LANSING, Mich. — When he ran for governor of Michigan four years ago, Rick Snyder took a strong stand against secrecy of campaign donations.
“All electioneering communications — broadcast, print, and telephonic — that feature the name or image of a candidate for office or ballot initiative should be considered expenditures subject to appropriate disclosure requirements,” he proclaimed.
Last week, the governor broke his word.
While voters were celebrating the holidays and media attention was minimal, Mr. Snyder signed a measure that allows special interests to keep their spending secret.
Rich Robinson, executive director of the nonpartisan, nonprofit Michigan Campaign Finance Network, called the governor’s signing of the bill “disappointing” and “a disgrace … that will probably lead to even less transparency and accountability in Michigan politics than we have seen over the last decade.”
The key point of the law is to make sure that those who have spent millions of dollars to smear a candidate, usually by falsely representing their stands on issues, can continue to keep their identities secret. Four years ago, the U.S. Supreme Court ruled 5-4, in its controversial Citizens United decision, that there could be no limits on campaign spending.
However, the high court said that states could compel full disclosure of who gives how much to whom. Eight of the nine judges essentially urged full disclosure. Even conservative Justice Antonin Scalia said: “Requiring people to stand up in public for their political acts fosters civic courage, without which democracy is doomed.”
That’s the position Mr. Snyder took when he was running for office. Michigan law, however, has allowed those who pay for so-called issue-oriented ads to keep their identities secret.
Michigan law requires full disclosure of who gives money for ads that say “vote for Smith” or “vote for Jones.” However, some special interest group or extremely rich person or persons could spend millions of dollars for ads saying that “Smith likes terrorists and would move filthy homeless people into your neighborhood,” and remain anonymous.
That sort of thing has been happening more and more in Michigan politics, Mr. Robinson said. “Most of the money now spent on our state Supreme Court races is this ‘dark money,’” he said.
During the 2012 state Supreme Court campaign, a spokesman for candidate Bridget McCormack said an anonymous group spent perhaps a million dollars on ads that falsely claimed she was friendly to terrorists. She won, but the practice of secret smears has come under increasing criticism.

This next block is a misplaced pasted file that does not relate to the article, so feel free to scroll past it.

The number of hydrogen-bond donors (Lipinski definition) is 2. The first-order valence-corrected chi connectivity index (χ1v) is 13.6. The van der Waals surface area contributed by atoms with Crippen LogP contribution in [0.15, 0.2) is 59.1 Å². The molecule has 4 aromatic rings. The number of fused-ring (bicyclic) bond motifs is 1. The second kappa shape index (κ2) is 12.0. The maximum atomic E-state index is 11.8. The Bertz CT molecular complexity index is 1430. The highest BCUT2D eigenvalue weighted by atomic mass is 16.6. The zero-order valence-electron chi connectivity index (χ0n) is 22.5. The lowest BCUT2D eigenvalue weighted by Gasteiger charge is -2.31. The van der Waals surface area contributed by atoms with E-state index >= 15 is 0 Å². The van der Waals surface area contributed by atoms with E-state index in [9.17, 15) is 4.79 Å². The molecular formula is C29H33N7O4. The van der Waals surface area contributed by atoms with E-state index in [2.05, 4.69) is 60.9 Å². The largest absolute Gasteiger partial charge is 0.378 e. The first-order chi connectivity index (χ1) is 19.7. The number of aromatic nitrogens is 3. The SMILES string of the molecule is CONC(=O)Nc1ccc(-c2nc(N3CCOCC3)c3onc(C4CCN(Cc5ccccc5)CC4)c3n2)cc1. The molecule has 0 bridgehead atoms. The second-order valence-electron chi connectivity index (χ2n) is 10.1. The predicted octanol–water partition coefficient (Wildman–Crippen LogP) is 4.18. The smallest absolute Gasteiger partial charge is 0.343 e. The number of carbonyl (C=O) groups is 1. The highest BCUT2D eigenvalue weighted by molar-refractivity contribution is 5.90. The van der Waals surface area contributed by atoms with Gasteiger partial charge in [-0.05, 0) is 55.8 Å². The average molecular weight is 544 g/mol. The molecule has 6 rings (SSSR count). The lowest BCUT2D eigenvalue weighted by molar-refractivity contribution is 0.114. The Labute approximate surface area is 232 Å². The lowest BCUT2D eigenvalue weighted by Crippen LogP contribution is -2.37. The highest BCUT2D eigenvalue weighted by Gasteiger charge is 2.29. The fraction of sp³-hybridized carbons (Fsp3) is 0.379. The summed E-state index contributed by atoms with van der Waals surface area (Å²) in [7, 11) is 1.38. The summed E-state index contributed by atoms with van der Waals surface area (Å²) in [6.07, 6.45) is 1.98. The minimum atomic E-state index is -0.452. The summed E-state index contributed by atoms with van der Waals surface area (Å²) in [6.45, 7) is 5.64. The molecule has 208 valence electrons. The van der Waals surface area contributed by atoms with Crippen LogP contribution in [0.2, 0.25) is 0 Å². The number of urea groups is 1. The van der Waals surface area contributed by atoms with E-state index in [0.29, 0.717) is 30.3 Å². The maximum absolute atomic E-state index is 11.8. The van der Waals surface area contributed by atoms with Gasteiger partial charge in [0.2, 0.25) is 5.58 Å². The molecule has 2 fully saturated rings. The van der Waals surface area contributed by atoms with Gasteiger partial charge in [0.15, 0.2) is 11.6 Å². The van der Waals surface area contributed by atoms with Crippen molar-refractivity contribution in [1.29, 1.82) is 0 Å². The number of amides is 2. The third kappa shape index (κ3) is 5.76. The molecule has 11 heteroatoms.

Last November, Michigan Secretary of State Ruth Johnson, a Republican, agreed that secret campaign spending was unfair. She announced that she was going to issue an administrative rule requiring donors to so-called issue-oriented ads to be identified.
This immediately upset legislative Republicans, some of whom have been beneficiaries of dark money. State Sen. Arlan Meekhof (R., West Olive), the majority floor leader, almost immediately amended the campaign spending bill to prevent the secretary of state from requiring full disclosure.
The bill narrowly passed both houses. Then, both sides waited weeks to see what the Republican governor’s decision would be.
Two days after Christmas, it arrived. In justifying his signature on the bill, Governor Snyder said he had changed his mind because he had decided that forcing special interests to reveal the truth about their funding might leave them open to “intimidation.”
“I’m not sure I really appreciated the balancing of the free-speech aspect,” he told the Gongwer news service. Later, he added: “History has shown that disclosing donors’ names results in scare tactics that are designed to suppress speech and participation in the political process.”
The Michigan Campaign Finance Network’s chief called that claim “hogwash.” Mr. Robinson added: “The contention that some of the most powerful interest groups and individuals in the state have any legitimate fear of retribution is ludicrous.”
His criticism was mild compared to what Democrats had to say. Mark Schauer, the all-but-certain Democratic nominee for governor this year, vowed to make Mr. Snyder’s action a campaign issue.
Whether that is successful, it seems certain that the governor’s action is bound to alienate many of the moderate voters who supported him in 2010 — and confirm suspicions that he is firmly in his party’s hard right-wing camp.
● Weather blues: Mr. Snyder also was attacked for nonideological reasons over the holiday. He was heavily criticized for not declaring a state of emergency because of, and for seeming insensitivity to, a crippling power outage that left hundreds of thousands of Michiganians without heat or light at Christmas time.
The usually unflappable John Lindstrom, publisher of the Gongwer news report, said in a blog post that he had one message for the state’s “leaders and wanna-be leaders: Where the hell are you?”
In fairness, however, he added: “Mark Schauer, this doesn’t let you off the hook either.” Mr. Lindstrom noted that the Democratic candidate was neither on the scene nor calling for faster action in what might have been a prime political opportunity.
Jack Lessenberry, a member of the journalism faculty at Wayne State University in Detroit and The Blade’s ombudsman, writes on issues and people in Michigan.
Contact him at: firstname.lastname@example.org
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